On sustained nuttiness.
Do you think longer humorous pieces benefit from the insertion of (relatively) serious matter once in a while, so that the humor "pops" more when it hits? Or can even long comedic novels deliver non-stop risible content without causing laugh fatigue?
Or do you think both methods work, assuming they're well written? Do you have a preference?
(As I'm posting this in a "Comedic" forum I feel I should end with a joke. So I will:
Why do mice have such small balls?Because very few of them know how to dance.
Thank you, thank you. Try the veal.)
Oh hell! I guess I'll jump in here.
The best humor has something serious to say. My humor involves substantial issues twisted into farce. I don't quite get what you mean by sustained nuttiness (verses intermittent nuttiness?) as if it were a choice, to be turned on and off at will. My humor is situational humor. It emerges from the telling of the story, of its own volition. I make no determination about what it should consist of. I discover opportunities and exploit them, that's all.
The undeniable absurdity of my tale drives the humor, although I do enhance it with what at first glance might be deemed scholarly/historical material, but which quickly degenerates into nonsense thanks to the involvement of a pompous, intellectually-gifted cat.
What's the name of your book? I'll look for it to pop up.
--edited by Mimi Speike on 9/11/2013, 9:27 AM--
Hi Mimi - thanks for jumping in!
Yep, I was indeed making a distinction between sustained and intermittent nuttiness. Think of, say, almost anything by Monty Python. Almost any given work of theirs is one humorous setup, line, or situation after another. They're all ceaseless parades of ridiculousness without any dramatic interruptions. That's what I consider "sustained nuttiness". "Intermittent" is, er, all the other stuff. Kinda like what they call "dramadies" on TV, those situational comedies that incorporate stretches of somber dreck in between punch lines.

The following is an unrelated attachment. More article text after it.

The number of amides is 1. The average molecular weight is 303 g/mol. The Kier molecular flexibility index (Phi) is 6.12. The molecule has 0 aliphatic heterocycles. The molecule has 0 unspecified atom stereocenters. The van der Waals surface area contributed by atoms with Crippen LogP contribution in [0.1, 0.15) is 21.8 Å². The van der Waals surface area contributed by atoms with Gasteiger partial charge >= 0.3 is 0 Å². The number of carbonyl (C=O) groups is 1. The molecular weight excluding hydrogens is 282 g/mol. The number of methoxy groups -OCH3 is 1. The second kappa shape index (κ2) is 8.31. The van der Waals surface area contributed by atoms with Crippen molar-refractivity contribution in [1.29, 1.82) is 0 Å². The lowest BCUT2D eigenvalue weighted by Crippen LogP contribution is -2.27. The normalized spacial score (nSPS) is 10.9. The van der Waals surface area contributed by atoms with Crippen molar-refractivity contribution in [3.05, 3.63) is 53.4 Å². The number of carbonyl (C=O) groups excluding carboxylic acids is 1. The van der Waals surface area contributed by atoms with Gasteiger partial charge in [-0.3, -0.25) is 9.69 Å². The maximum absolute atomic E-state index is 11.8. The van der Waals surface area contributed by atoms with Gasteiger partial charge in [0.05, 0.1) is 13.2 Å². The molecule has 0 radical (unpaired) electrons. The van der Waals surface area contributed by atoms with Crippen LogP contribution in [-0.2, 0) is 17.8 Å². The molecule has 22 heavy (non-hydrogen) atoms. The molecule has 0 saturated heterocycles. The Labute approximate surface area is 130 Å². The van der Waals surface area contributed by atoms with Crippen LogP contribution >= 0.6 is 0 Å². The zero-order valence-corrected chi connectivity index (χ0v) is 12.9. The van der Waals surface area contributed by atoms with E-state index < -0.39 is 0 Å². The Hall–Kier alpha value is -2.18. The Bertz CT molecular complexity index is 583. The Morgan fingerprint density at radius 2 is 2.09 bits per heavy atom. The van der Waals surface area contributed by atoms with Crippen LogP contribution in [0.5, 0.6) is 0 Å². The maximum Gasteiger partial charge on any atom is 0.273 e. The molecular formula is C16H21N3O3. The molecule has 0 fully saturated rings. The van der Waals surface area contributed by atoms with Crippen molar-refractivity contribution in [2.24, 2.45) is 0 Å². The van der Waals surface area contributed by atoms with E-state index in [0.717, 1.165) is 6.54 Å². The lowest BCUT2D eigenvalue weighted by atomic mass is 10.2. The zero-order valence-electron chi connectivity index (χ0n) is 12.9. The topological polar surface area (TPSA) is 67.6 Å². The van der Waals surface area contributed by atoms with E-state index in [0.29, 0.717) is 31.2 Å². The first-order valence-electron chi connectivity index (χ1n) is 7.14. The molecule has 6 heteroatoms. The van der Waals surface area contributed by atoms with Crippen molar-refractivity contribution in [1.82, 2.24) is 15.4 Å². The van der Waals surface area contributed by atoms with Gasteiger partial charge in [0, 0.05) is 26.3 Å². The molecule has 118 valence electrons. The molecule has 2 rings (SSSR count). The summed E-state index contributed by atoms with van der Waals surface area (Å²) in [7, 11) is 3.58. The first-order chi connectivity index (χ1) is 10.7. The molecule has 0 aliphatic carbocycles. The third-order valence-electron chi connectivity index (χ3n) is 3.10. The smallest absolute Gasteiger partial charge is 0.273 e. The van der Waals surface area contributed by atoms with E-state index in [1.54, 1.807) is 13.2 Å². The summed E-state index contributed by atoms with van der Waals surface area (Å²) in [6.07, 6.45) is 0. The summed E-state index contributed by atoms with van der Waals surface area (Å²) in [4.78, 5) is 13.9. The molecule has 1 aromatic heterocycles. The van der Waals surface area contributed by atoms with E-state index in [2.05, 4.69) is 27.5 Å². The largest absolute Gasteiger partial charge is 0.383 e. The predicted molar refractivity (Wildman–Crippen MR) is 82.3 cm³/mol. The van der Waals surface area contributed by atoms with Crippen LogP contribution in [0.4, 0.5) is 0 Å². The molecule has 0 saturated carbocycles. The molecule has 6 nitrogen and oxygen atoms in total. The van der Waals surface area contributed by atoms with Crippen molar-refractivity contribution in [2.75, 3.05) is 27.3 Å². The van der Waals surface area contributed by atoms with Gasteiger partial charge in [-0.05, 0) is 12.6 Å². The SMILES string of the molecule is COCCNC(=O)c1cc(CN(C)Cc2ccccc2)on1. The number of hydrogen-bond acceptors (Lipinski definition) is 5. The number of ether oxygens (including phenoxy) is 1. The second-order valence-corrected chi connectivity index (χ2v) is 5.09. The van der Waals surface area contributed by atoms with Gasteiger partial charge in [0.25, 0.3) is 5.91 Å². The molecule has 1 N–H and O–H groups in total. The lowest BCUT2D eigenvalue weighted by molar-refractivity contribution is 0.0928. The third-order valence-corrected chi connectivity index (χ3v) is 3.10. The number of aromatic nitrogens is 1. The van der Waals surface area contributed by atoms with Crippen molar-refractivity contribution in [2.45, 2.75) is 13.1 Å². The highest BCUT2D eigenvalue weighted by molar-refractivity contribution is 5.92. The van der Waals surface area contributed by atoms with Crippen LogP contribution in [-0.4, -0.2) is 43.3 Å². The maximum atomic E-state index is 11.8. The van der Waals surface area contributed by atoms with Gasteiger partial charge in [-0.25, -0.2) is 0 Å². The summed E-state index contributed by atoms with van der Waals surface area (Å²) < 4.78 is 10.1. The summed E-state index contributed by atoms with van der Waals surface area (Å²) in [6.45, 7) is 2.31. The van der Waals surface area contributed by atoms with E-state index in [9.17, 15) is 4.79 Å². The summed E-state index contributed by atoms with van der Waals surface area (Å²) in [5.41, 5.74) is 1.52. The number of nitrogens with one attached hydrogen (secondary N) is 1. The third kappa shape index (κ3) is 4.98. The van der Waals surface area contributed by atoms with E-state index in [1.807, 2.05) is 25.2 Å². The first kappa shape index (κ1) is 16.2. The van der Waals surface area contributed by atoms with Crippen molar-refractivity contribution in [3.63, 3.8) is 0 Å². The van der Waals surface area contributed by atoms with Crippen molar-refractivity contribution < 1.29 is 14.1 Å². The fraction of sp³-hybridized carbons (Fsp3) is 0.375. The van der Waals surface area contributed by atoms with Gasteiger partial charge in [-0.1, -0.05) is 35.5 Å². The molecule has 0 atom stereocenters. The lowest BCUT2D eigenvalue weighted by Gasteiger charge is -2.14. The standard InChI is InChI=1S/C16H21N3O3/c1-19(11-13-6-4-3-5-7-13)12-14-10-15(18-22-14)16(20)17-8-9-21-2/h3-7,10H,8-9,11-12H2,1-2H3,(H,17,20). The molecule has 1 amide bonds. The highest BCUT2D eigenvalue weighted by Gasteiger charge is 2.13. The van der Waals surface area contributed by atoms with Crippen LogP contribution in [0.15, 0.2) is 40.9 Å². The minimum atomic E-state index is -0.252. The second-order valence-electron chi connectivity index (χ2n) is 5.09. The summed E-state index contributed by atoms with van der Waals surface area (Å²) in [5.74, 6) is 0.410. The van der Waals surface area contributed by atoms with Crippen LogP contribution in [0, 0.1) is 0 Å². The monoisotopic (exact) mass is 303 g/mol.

Anyway, thanks for your thoughts! I certainly agree with your implied premise that pompous, intellectually-gifted cats can do a lot of damage. I'm sure it makes your novel all the more hilarious.
I haven't titled mine yet, as I'm still in the early stages. On my working copy I've just titled it after my blog, "Dangerspouse" which might not be a bad thing to stick with as I've already got a built-in audience. But we'll see.
Thanks again for responding!
You have to create a satisfying narrative. The humor must serve the story, not the other way around.
Take a look at the work of JoeTeeVee, on this site. He creates a whacky world and works it for all it's worth. It's manic, non-stop nuttiness that owes as much to the point of view and style of expression as to the plot itself. Tell your tale; let the humor find its rhythm by itself.
--edited by Mimi Speike on 9/12/2013, 2:02 PM--
--edited by Toni Smalley on 9/18/2013, 5:58 PM--
I would prefer to be amused by every letter of every word that you write.
Perhaps we must take genres into account? Crafting an Absurd reality and then stepping out of it might be a bit jarring...
Comedy operates via contrasts and the unexpected. The very best comedy is that which makes your jaw drop in surprise before you fall to the floor laughing.
Sustained nuttiness is like whipped cream, no real substance. Only if it, like tension, continues to build toward a peak is it successful if continued. And that, inherently, says there must be periods of seriousness—humor and recovery—that are analogous to scene and sequel in more serious fiction.
--edited by Zach Heher on 4/18/2014, 12:04 PM--